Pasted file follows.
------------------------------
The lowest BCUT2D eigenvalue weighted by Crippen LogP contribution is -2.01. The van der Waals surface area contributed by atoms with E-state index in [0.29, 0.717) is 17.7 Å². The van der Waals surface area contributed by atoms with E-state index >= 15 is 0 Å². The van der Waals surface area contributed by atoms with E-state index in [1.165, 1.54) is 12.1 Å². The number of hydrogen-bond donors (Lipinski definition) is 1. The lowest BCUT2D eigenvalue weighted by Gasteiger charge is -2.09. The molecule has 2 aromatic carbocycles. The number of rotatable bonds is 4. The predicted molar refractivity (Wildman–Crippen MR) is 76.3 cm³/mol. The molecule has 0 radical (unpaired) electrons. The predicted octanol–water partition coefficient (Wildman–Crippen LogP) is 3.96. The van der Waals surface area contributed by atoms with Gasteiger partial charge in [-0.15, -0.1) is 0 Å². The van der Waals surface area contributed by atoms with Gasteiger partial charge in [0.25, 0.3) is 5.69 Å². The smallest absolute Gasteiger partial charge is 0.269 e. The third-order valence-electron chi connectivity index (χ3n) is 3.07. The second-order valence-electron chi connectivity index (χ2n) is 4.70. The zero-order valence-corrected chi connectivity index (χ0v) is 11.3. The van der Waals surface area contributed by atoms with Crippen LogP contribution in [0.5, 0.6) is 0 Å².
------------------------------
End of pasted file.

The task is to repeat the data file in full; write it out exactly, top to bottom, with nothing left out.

The lowest BCUT2D eigenvalue weighted by Crippen LogP contribution is -2.01. The van der Waals surface area contributed by atoms with E-state index in [0.29, 0.717) is 17.7 Å². The van der Waals surface area contributed by atoms with E-state index >= 15 is 0 Å². The van der Waals surface area contributed by atoms with E-state index in [1.165, 1.54) is 12.1 Å². The number of hydrogen-bond donors (Lipinski definition) is 1. The lowest BCUT2D eigenvalue weighted by Gasteiger charge is -2.09. The molecule has 2 aromatic carbocycles. The number of rotatable bonds is 4. The predicted molar refractivity (Wildman–Crippen MR) is 76.3 cm³/mol. The molecule has 0 radical (unpaired) electrons. The predicted octanol–water partition coefficient (Wildman–Crippen LogP) is 3.96. The van der Waals surface area contributed by atoms with Gasteiger partial charge in [-0.15, -0.1) is 0 Å². The van der Waals surface area contributed by atoms with Gasteiger partial charge in [0.25, 0.3) is 5.69 Å². The smallest absolute Gasteiger partial charge is 0.269 e. The third-order valence-electron chi connectivity index (χ3n) is 3.07. The second-order valence-electron chi connectivity index (χ2n) is 4.70. The zero-order valence-corrected chi connectivity index (χ0v) is 11.3. The van der Waals surface area contributed by atoms with Crippen LogP contribution in [0.5, 0.6) is 0 Å².